The bank bill/OIS swap rate may seen arcane but if it stays at current elevated levels, it may increase rates for borrowers in the same way as an increase in cash rates by the Reserve Bank.
Factors relating to technical adjustments, timing of bank reporting and offshore influences have created wider spreads on bonds and hybrids which should mean revert in time.
Market fundamentals are pointing toward an era of high volatility and lower returns, which have not been factored into current prices. Better to wait till there is blood in the streets rather than be fully invested.
It’s not long ago when Australian bond rates were well above US bond rates, and now they are the same in the 10 years. Factors affecting Australian monetary policy will not mirror US rises through 2018.
Many retail investors have turned to unrated or high-yield corporate bonds in recent years, but conditions have been favourable. Watch for the once-a-decade spikes in default rates.
Investors shouldn’t automatically assume the inclusion of bonds in a portfolio provides diversity against their equity exposure, as correlations can change in volatile markets.
The major global bond index currently offers a yield of only 1.6% at a time when a rising rate cycle may be starting. There are better risk-return opportunities elsewhere.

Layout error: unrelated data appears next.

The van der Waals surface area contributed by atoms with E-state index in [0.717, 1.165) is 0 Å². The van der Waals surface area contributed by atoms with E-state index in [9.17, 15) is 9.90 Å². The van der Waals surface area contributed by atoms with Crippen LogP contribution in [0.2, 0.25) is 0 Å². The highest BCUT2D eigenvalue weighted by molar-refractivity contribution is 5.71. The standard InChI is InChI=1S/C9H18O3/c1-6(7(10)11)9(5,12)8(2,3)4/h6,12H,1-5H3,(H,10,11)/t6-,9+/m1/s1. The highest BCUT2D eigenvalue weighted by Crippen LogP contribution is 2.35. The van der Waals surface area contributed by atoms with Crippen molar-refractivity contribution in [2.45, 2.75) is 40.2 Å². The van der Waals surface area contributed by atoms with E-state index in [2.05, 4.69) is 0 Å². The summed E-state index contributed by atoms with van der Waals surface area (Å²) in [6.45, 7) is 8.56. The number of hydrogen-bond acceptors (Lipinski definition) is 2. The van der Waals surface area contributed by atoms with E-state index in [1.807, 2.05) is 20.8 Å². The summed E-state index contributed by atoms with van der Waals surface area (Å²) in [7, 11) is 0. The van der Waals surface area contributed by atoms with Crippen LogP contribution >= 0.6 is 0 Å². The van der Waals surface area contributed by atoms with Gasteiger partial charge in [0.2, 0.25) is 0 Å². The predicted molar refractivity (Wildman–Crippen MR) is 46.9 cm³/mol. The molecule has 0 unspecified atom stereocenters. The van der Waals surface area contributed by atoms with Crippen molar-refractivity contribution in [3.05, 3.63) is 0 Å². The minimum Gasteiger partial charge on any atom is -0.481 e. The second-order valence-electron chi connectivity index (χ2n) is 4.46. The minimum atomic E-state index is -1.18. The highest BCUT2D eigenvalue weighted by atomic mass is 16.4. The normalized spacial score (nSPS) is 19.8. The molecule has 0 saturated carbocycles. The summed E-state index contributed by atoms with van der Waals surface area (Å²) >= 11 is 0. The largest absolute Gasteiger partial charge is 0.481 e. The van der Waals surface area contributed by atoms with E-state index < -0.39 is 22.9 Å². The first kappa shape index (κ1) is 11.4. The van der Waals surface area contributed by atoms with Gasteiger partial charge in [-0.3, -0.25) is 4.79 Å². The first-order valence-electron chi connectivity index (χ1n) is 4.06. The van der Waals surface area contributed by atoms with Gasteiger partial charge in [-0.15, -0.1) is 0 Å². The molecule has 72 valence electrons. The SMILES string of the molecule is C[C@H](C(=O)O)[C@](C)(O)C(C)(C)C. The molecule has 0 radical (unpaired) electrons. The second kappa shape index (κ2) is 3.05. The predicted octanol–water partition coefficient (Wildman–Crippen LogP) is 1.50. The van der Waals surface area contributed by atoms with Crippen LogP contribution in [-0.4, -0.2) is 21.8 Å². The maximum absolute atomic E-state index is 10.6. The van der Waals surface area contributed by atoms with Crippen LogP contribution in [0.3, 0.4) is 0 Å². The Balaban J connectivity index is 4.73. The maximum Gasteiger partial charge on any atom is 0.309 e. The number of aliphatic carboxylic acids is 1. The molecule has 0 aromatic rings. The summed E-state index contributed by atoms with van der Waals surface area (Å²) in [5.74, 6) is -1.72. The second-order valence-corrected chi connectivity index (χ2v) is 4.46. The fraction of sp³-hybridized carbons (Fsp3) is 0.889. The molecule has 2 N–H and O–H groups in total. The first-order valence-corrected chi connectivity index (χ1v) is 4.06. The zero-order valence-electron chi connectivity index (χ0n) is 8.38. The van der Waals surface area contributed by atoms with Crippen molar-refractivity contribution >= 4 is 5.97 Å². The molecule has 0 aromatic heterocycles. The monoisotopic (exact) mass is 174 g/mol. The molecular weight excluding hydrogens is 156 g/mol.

Exposure to bonds in the last few decades has delivered strong returns, but the risks in simply buying a bond index are acute and investors should consider different ways of investing in bonds.
Continuing our look at ‘safe havens’, gold and bank deposits are often considered alternatives to ‘risky’ shares. How have they performed in times of stress, and do they rate as long-term investments at other times?
Argentina’s economic history shows there’s no room for complacency, as the markets often lose their ability to judge risks in the wild search for performance.
A sign that the strong credit cycle is ending is the funding of some emerging market governments that are more than likely to default, but demand is driven by desire for yield regardless of risk.
With the 35-year bull market in bonds coming to an end, passive fixed interest portfolios are at the mercy of the index’s high levels of interest rate risk and compositional skew towards low return investments.
With the strongest defensive assets earning close to zero and negative real returns, investors are looking at other ways to shock-proof their portfolios, but it invariably means taking on more risk.
The reality of investing in a bond is that regardless of whether we have experienced a massive bull market, the most a bond is worth at maturity is the face value.
Investors need to know the interest rate duration of their fixed income portfolios and its impact on the capital value of their portfolios ahead of potential rate rises.
We can expect a long bond yield rise of the magnitude we’ve seen in 2016 on average every three years, but that doesn’t ease the pain of capital losses in the last six months.